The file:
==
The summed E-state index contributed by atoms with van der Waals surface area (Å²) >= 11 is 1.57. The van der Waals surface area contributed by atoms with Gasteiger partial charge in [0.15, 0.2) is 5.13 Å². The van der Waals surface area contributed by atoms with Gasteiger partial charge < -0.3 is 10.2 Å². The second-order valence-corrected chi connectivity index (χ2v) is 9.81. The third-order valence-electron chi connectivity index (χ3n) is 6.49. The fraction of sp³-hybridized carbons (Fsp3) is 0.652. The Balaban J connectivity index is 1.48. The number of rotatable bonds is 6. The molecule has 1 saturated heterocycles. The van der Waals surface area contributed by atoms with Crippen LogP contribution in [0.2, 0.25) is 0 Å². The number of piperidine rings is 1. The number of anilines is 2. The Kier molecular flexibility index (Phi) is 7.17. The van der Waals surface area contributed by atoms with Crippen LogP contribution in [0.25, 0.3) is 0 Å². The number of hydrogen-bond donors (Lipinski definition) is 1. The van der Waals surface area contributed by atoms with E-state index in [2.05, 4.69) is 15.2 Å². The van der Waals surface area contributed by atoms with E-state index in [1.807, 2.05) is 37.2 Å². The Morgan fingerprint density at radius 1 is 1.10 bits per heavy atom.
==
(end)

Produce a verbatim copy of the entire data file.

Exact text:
The summed E-state index contributed by atoms with van der Waals surface area (Å²) >= 11 is 1.57. The van der Waals surface area contributed by atoms with Gasteiger partial charge in [0.15, 0.2) is 5.13 Å². The van der Waals surface area contributed by atoms with Gasteiger partial charge < -0.3 is 10.2 Å². The second-order valence-corrected chi connectivity index (χ2v) is 9.81. The third-order valence-electron chi connectivity index (χ3n) is 6.49. The fraction of sp³-hybridized carbons (Fsp3) is 0.652. The Balaban J connectivity index is 1.48. The number of rotatable bonds is 6. The molecule has 1 saturated heterocycles. The van der Waals surface area contributed by atoms with Crippen LogP contribution in [0.2, 0.25) is 0 Å². The number of piperidine rings is 1. The number of anilines is 2. The Kier molecular flexibility index (Phi) is 7.17. The van der Waals surface area contributed by atoms with Crippen LogP contribution in [0.25, 0.3) is 0 Å². The number of hydrogen-bond donors (Lipinski definition) is 1. The van der Waals surface area contributed by atoms with E-state index in [2.05, 4.69) is 15.2 Å². The van der Waals surface area contributed by atoms with E-state index in [1.807, 2.05) is 37.2 Å². The Morgan fingerprint density at radius 1 is 1.10 bits per heavy atom.